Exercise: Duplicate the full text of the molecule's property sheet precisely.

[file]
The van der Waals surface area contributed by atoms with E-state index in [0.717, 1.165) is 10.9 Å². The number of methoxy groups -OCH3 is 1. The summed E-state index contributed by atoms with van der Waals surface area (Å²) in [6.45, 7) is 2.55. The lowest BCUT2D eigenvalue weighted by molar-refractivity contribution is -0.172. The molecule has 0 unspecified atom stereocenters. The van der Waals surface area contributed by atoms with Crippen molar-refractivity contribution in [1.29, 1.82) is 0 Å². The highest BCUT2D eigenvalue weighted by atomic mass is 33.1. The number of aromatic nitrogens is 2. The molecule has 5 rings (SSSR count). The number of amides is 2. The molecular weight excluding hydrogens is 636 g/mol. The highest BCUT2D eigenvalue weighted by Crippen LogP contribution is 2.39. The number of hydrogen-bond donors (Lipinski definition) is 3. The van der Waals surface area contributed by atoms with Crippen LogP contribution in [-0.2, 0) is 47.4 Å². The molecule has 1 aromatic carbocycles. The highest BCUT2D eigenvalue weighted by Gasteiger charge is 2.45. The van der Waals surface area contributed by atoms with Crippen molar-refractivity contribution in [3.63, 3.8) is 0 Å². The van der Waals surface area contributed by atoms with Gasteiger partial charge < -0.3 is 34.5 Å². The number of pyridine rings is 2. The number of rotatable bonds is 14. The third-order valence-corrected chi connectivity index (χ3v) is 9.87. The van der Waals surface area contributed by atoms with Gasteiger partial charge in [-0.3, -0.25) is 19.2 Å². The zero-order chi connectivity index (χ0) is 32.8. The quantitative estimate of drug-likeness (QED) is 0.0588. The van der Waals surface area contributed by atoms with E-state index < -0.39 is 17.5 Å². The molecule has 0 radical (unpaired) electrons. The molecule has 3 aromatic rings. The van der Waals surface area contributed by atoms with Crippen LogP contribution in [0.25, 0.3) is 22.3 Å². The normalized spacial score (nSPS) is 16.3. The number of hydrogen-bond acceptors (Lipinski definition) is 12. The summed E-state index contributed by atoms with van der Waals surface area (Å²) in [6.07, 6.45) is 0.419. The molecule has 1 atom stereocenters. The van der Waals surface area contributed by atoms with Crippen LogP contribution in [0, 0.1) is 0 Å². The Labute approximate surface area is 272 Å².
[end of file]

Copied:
The van der Waals surface area contributed by atoms with E-state index in [0.717, 1.165) is 10.9 Å². The number of methoxy groups -OCH3 is 1. The summed E-state index contributed by atoms with van der Waals surface area (Å²) in [6.45, 7) is 2.55. The lowest BCUT2D eigenvalue weighted by molar-refractivity contribution is -0.172. The molecule has 0 unspecified atom stereocenters. The van der Waals surface area contributed by atoms with Crippen molar-refractivity contribution in [1.29, 1.82) is 0 Å². The highest BCUT2D eigenvalue weighted by atomic mass is 33.1. The number of aromatic nitrogens is 2. The molecule has 5 rings (SSSR count). The number of amides is 2. The molecular weight excluding hydrogens is 636 g/mol. The highest BCUT2D eigenvalue weighted by Crippen LogP contribution is 2.39. The number of hydrogen-bond donors (Lipinski definition) is 3. The van der Waals surface area contributed by atoms with Crippen LogP contribution in [-0.2, 0) is 47.4 Å². The molecule has 1 aromatic carbocycles. The highest BCUT2D eigenvalue weighted by Gasteiger charge is 2.45. The van der Waals surface area contributed by atoms with Crippen molar-refractivity contribution in [3.63, 3.8) is 0 Å². The van der Waals surface area contributed by atoms with Gasteiger partial charge < -0.3 is 34.5 Å². The number of pyridine rings is 2. The number of rotatable bonds is 14. The third-order valence-corrected chi connectivity index (χ3v) is 9.87. The van der Waals surface area contributed by atoms with Gasteiger partial charge in [-0.3, -0.25) is 19.2 Å². The zero-order chi connectivity index (χ0) is 32.8. The quantitative estimate of drug-likeness (QED) is 0.0588. The van der Waals surface area contributed by atoms with E-state index < -0.39 is 17.5 Å². The molecule has 0 radical (unpaired) electrons. The molecule has 3 aromatic rings. The van der Waals surface area contributed by atoms with Crippen LogP contribution in [0.25, 0.3) is 22.3 Å². The normalized spacial score (nSPS) is 16.3. The number of hydrogen-bond acceptors (Lipinski definition) is 12. The summed E-state index contributed by atoms with van der Waals surface area (Å²) in [6.07, 6.45) is 0.419. The molecule has 1 atom stereocenters. The van der Waals surface area contributed by atoms with Crippen LogP contribution in [0, 0.1) is 0 Å². The Labute approximate surface area is 272 Å².